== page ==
In a small number of other borderline cases, long historical practice of acquiescence by Congress has been used to justify sole executive action that otherwise appears to implicate congressional powers. This is the case, for example, with over 200 year history of the President unilaterally settling foreign claims and disputes, even in ways that alter the rights of US citizens or require appropriation of funds.[13]

These are the settled cases, and none of them applies to the binding of the US to ACTA. If the agreement was composed only of the kind of coordination and information exchange between customs offices that was the original announced focus of ACTA, then perhaps the agreement could be justified as an incident to the his executive power to manage agencies in their implementation of law. But, as described above, ACTA does much more than that. The information sharing and international cooperation mandates of ACTA make up just a couple of ACTA's 24 pages of text.[14] The majority of ACTA is composed of specific provisions on intellectual property remedies that the legislation of each country must adhere to. This cannot be justified as an implementation of mere executive power. "In the framework of our Constitution, the President's power to see to it that the laws are faithfully executed refutes the idea that he is to be a lawmaker."[15]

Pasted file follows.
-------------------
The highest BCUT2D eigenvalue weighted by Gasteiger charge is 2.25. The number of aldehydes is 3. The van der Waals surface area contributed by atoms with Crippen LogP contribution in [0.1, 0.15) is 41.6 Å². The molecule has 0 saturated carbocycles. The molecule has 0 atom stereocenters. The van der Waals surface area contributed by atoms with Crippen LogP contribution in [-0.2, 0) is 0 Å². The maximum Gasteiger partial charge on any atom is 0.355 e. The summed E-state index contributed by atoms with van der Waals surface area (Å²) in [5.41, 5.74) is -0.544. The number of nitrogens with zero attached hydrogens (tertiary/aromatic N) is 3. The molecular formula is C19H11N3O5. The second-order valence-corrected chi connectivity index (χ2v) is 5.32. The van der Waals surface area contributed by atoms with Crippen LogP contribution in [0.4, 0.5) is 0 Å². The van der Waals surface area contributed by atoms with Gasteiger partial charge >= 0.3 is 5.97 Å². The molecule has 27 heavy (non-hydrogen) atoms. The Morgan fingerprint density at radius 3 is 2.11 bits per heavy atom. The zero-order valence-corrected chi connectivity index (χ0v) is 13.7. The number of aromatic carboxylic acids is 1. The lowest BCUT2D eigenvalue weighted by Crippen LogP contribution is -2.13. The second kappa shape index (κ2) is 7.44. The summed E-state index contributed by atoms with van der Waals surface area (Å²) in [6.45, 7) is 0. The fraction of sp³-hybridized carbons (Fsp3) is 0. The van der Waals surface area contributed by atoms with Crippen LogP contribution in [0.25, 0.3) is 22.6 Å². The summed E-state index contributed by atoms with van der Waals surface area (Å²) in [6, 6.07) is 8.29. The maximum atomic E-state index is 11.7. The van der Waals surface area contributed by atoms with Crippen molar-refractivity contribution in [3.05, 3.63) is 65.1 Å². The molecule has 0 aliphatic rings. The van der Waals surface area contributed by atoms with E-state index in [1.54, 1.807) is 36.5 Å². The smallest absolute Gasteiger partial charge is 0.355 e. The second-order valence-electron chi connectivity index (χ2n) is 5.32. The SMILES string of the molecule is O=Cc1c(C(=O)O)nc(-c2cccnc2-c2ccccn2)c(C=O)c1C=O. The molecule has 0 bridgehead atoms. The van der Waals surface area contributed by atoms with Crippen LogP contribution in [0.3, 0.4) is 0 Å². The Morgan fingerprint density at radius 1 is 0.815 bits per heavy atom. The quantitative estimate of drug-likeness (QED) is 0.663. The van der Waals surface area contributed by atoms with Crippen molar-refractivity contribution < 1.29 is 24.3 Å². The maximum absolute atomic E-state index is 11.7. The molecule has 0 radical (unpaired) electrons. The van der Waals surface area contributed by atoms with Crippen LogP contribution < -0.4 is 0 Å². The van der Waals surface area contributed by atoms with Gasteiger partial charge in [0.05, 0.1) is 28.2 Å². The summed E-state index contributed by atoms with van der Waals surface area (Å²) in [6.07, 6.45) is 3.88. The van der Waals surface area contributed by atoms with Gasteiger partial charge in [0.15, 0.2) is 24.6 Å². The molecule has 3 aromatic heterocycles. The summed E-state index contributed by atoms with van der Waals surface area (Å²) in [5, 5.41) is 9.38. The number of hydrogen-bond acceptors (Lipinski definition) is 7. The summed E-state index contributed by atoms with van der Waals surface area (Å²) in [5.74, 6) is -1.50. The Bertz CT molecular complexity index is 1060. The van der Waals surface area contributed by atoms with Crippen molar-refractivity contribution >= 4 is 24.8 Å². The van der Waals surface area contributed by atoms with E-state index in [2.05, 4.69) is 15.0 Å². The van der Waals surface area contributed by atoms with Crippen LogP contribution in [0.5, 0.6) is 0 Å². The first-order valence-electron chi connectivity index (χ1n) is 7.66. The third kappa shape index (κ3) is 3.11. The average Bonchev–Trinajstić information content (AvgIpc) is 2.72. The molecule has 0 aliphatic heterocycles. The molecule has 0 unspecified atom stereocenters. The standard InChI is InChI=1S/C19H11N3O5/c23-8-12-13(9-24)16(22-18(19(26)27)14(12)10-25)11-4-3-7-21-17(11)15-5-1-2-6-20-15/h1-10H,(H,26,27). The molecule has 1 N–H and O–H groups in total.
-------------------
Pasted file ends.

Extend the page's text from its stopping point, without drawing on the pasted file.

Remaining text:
Thus, the USTR must be locating the power to bind US legislation to ACTA's dictates to some unenumerated power in the Constitution. Here, of course, the President's case is necessarily weakest.